ABOVE: The A. afarensis “Dikika child” fossilized skull from Ethiopia. “The colors represent the different fragments of the bone that were defined based on computed tomographic scans of the original bones,” coauthor Philipp Gunz tells The Scientist in an email. “Subsequently, I repositioned these fragments on the computer so as to correct for damage [to] the bone after death.”

The brains of Australopithecus afarensis, a hominin species that lived in eastern Africa more than 3 million years ago, were organized in a manner similar to those of apes, report the authors of a study published on April 1 in Science Advances, but they also indicate a slow growth period like that found in modern humans.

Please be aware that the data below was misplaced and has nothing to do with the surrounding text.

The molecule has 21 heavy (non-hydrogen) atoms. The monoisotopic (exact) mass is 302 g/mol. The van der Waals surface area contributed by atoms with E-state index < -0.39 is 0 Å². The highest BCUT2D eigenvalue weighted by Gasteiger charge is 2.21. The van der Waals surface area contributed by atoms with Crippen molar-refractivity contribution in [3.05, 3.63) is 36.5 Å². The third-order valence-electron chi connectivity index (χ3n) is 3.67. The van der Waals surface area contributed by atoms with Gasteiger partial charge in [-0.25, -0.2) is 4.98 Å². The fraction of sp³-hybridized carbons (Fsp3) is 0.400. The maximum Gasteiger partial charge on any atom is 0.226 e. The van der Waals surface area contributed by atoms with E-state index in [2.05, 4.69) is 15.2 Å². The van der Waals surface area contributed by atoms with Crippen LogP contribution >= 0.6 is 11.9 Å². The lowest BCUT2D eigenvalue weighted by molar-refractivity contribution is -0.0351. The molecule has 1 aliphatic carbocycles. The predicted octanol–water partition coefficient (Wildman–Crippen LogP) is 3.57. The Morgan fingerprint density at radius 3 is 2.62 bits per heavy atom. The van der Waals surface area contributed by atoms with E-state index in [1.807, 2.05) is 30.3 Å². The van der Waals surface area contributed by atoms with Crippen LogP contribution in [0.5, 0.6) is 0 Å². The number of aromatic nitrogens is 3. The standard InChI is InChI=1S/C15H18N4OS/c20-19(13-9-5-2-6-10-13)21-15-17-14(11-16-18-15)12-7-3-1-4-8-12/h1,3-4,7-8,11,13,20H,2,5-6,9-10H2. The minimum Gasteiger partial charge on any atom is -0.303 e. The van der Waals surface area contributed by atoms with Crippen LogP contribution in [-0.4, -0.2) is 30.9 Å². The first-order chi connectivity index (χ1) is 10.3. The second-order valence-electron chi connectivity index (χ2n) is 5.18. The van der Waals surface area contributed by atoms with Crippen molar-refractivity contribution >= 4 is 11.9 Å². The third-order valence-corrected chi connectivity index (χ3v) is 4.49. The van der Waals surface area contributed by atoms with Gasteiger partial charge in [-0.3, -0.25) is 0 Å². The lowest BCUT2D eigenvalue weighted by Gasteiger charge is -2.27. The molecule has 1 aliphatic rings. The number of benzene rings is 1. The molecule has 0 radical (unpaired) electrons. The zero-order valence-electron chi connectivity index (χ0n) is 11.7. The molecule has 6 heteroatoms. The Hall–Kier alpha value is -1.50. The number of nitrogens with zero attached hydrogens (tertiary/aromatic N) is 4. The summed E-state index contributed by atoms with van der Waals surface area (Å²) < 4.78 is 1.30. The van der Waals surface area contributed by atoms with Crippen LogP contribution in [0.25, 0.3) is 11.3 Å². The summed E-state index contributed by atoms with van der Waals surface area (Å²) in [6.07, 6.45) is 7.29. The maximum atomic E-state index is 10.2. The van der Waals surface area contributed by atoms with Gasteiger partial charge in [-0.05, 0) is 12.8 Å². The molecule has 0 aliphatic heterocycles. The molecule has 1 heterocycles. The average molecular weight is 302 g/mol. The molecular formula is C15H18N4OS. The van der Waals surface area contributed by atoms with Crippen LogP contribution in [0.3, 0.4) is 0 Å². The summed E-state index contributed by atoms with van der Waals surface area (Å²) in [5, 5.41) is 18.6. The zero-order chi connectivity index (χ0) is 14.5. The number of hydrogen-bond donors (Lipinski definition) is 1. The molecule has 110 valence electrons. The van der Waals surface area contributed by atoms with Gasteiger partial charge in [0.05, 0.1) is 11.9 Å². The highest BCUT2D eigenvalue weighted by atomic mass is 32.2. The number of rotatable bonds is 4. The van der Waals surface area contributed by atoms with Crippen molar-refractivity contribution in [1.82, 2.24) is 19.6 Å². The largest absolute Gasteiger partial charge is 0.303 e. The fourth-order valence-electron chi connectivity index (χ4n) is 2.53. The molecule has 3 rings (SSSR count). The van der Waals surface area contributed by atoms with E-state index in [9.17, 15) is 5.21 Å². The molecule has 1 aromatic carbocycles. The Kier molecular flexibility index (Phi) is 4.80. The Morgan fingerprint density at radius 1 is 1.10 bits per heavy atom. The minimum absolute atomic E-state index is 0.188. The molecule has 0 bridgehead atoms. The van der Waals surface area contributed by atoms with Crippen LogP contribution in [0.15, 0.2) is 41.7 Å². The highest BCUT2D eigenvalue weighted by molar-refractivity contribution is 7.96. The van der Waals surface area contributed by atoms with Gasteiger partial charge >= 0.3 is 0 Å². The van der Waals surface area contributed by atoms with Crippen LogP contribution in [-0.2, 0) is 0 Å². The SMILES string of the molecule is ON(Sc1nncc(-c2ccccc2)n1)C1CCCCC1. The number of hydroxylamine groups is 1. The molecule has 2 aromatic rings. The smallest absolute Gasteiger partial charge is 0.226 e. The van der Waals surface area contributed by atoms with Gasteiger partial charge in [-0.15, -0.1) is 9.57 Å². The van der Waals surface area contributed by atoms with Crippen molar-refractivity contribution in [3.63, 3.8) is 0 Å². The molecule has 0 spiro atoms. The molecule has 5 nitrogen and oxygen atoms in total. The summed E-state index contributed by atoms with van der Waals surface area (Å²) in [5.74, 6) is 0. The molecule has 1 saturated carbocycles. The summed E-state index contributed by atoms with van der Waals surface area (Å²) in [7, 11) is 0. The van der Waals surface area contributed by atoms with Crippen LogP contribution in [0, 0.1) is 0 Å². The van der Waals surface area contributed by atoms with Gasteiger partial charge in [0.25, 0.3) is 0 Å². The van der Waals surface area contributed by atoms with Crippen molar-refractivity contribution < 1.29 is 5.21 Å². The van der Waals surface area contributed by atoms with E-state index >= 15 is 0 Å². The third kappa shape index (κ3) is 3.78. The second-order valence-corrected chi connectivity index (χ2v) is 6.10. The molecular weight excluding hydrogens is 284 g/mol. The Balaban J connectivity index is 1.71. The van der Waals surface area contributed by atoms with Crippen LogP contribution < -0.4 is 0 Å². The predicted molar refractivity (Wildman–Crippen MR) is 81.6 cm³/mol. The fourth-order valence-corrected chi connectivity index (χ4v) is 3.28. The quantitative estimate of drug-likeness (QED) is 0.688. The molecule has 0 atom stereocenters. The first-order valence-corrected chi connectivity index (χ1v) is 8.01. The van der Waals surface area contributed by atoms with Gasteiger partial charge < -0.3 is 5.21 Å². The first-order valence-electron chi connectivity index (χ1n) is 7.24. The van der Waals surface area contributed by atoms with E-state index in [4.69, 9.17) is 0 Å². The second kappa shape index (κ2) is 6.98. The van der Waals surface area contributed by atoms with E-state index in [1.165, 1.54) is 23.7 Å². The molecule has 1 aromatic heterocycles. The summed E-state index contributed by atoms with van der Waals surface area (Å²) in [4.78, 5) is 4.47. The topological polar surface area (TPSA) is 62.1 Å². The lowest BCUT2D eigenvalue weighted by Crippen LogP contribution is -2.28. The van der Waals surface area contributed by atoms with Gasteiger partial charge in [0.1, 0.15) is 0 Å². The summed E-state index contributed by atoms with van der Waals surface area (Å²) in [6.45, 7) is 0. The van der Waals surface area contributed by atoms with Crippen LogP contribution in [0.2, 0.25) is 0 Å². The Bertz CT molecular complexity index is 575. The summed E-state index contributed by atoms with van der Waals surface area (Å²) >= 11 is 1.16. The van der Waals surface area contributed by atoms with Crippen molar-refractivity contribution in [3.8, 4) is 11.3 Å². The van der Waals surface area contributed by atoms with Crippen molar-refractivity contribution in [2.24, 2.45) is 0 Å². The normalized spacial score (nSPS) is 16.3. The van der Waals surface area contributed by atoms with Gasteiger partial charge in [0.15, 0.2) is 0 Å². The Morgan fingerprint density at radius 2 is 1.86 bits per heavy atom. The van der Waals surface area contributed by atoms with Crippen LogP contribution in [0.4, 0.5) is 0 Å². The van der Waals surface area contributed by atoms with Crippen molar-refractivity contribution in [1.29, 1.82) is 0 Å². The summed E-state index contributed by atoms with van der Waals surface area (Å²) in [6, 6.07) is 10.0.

“The fact that protracted brain growth emerged in hominins as early as 3.3 Ma ago could suggest that it characterized all of subsequent hominin evolutionary history,”...

Virtually arranged bone fragments of the A. afarensis “Dikika child” skull

P. Gunz et al., “Australopithecus afarensis endocasts suggest ape-like brain organization and prolonged brain growth,” Science Advances, doi:10.1126/sciadv.aaz4729, 2020.

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